June 28
17:00 – 18:00 | Oleh Kotsarev: “Contents of a Man’s Pocket” (LEE project)
Participants: Oleh Kotsarev (online) – author, Aneta Kamińska – translator, moderator: Magda Kicińska, interpreter: Anna Jawdosiuk-Małek | Workshops of Culture in Lublin, Grodzka 5a – auditorium, 2nd floor
What lies at the bottom of Oleh Kotsirev’s bottomless pocket? At first glance: “excise stamps / wine corks / leopard-print corsets / crumpled business cards / faded kisses from yesterday / withered under the sun / tickets to places with unknown names / scraps of other people’s books”. If we reach deeper and look more closely, we will also find touching memories, keen observations of everyday life, aphoristic sentences, linguistic games, surreal pictures – in short, the whole reality will be revealed to us as seen only by a child, transformed as only a poet can transform.

Oleh Kotsarev (born 1981 in Kharkiv) is a Ukrainian poet, prose writer, journalist, and translator. He lives in Bucha near Kyiv. His latest books are the poetry collections “Evacuation” (2022, with Polish translations by Aneta Kamińska), “Contents of a Man’s Pocket” (2021), and the novel “People in Nests” (2017). He is co-editor (with Yulia Stakhivska) of the anthology “Ukrainian Avant-garde Poetry (1910-1930)”. Author of many articles and essays, mainly devoted to literature and culture of the 20th and 21st centuries. Editor of the almanac of young literature “Znak”. One of the curators of the online magazine of translated poetry “Umbrella”.

June 28, 18:30–19:30 | Herkus Kunčius ” To betray, to renounce, to defame” (WE series)
Participants: Herkus Kunčius – author, Zuzanna Mrozikowa – translator, moderated by Iwona Reichardt | Workshops of Culture in Lublin, Grodzka 7 – patio
Published in Lithuania in 2007, Herkus Kunčius’s collection of texts tells the stories of blinded individuals who, out of ideological loyalty or sheer foolishness, commit terrible acts. An Estonian soldier bravely fulfilling his internationalist duty during the Prague Spring. A prosecutor fighting against the corruption of contemporary artists. Lithuanian partisans reminiscing with a tear in their eye about rape and cruelty. Domestic violence and world violence merge here into a horrific, terrifying mix.

Herkus Kunčius (born 1965 in Vilnius) – prose writer, essayist, playwright, and author of radio plays. Winner of numerous literary awards. Graduate of the Vilnius Academy of Arts. He has worked as an editor and art critic for the cultural magazines “Krantas” and “Literatūra ir menas.” Author of about twenty volumes of prose translated into English, Danish, German, Russian, Slovenian, and Swedish. His texts have been featured in Polish magazines such as “Literatura na świecie,” “Tekstualia,” and “Korespondencja z ojcem.” Known to Polish readers through books such as “My Bambino Struggle” (2001), “Lithuanian in Vilnius” (2014), “Lithuanian Pictures” (2019) published by the Workshops of Culture, and “Stalin’s Iron Glove” (2023).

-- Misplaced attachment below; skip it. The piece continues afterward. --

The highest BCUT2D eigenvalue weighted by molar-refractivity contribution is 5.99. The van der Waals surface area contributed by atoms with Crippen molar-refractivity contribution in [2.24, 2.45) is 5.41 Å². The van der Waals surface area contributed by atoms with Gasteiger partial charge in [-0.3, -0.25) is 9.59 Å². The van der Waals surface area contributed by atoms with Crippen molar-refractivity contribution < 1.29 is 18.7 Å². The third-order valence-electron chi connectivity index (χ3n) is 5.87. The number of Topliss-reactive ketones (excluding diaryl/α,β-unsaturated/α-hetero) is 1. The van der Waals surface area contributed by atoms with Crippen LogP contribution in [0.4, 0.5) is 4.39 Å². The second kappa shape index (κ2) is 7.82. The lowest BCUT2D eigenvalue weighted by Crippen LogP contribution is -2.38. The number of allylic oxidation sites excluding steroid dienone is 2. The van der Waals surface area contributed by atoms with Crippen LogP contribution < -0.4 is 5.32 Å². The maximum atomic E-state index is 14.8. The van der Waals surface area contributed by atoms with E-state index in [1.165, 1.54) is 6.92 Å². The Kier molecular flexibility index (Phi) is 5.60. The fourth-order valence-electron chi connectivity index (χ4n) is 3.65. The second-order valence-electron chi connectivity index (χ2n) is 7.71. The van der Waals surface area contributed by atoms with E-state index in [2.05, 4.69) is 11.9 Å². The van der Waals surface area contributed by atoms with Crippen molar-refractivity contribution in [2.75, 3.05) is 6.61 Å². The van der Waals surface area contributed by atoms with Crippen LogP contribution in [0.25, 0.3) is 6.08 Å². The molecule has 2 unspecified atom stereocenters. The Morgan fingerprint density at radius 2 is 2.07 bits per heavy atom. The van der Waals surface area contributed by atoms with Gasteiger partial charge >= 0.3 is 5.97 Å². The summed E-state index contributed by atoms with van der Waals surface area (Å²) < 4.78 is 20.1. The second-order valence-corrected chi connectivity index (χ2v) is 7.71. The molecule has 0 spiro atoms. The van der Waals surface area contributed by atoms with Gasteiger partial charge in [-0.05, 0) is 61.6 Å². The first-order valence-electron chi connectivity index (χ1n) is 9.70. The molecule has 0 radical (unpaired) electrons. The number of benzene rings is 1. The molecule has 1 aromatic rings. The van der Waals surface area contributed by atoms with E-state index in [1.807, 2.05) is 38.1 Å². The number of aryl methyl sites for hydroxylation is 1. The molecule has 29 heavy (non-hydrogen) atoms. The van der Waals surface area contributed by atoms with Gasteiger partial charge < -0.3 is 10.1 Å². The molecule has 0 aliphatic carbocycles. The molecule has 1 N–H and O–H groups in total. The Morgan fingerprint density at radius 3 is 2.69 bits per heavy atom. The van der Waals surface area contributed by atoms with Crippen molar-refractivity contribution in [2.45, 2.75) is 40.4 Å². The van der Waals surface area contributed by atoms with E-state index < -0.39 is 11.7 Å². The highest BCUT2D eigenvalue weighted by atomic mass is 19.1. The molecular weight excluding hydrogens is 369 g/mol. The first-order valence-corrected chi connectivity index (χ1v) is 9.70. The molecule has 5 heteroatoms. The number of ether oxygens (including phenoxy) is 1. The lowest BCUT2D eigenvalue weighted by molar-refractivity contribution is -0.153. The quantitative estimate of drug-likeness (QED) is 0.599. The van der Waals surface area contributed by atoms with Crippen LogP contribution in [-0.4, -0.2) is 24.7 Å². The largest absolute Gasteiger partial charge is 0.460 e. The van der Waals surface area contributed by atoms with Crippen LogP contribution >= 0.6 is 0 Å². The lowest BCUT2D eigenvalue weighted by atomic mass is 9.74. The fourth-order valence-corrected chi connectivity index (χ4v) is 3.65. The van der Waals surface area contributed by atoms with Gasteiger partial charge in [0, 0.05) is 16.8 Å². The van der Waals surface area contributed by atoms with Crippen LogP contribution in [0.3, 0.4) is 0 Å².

June 29
14:00 – 15:00 | Piret Raud: “Najprzyjemniejsza chwila dnia” (WE series)
Participants: Piret Raud – Author, Marta Perlikiewicz – Translator, Agnieszka Smarzewska – Moderator | Workshops of Culture in Lublin, Grodzka 7 – patio
Piret Raud’s collection of short stories can be classified as magical realism. Estonian critics have rightly called them a valley of horror, as fantasy and reality intertwine here, and the seeming absurdity reveals a second layer. In most of the stories, we deal with the conflict between individuality and collectivity, and the inability to reconcile these oppositions adds a fatalistic tone to the stories. “I hope that the world created by Piret Raud will also fascinate Polish readers. The novellas are contemporary, but rooted in Estonian culture and tradition, realistic and unreal at the same time, real frikas – like the eclairs that the narrator of the title story enjoys. Enjoy!” – Marta Perlikiewicz (from the Afterword).

Piret Raud (born 1971 in Tallinn) is an Estonian writer and illustrator. In 1995 she graduated from the Estonian Academy of Arts with a degree in graphic design and initially pursued this path. However, her true passion turned out to be literature. After her literary debut, Raud quickly became the most famous and most translated children’s book author in Estonia. She collaborates with both Estonian and foreign publishers, including Thames & Hudson in the UK and Éditions du Rouergue in France. Since 2018, Raud has broadened her literary horizons and started writing primarily for an older audience. As an author and illustrator, she has won critical acclaim and numerous awards, and her books have been included in the White Ravens catalog and the IBBY Honor List. In 2022, she received the prestigious Estonian Cultural Endowment Literary Award for her collection of short stories “Nimepanija”. Five of her books have been published in Poland in translations by Anna Michalczuk-Podlecki.

June 29, 15.30–16.30 | 5:30 – 16:30 | Mykola Yabchenko, Ivan Kypybida, Juliya Wus: “A Brief History of Ukrainian Feminism” (LEE project)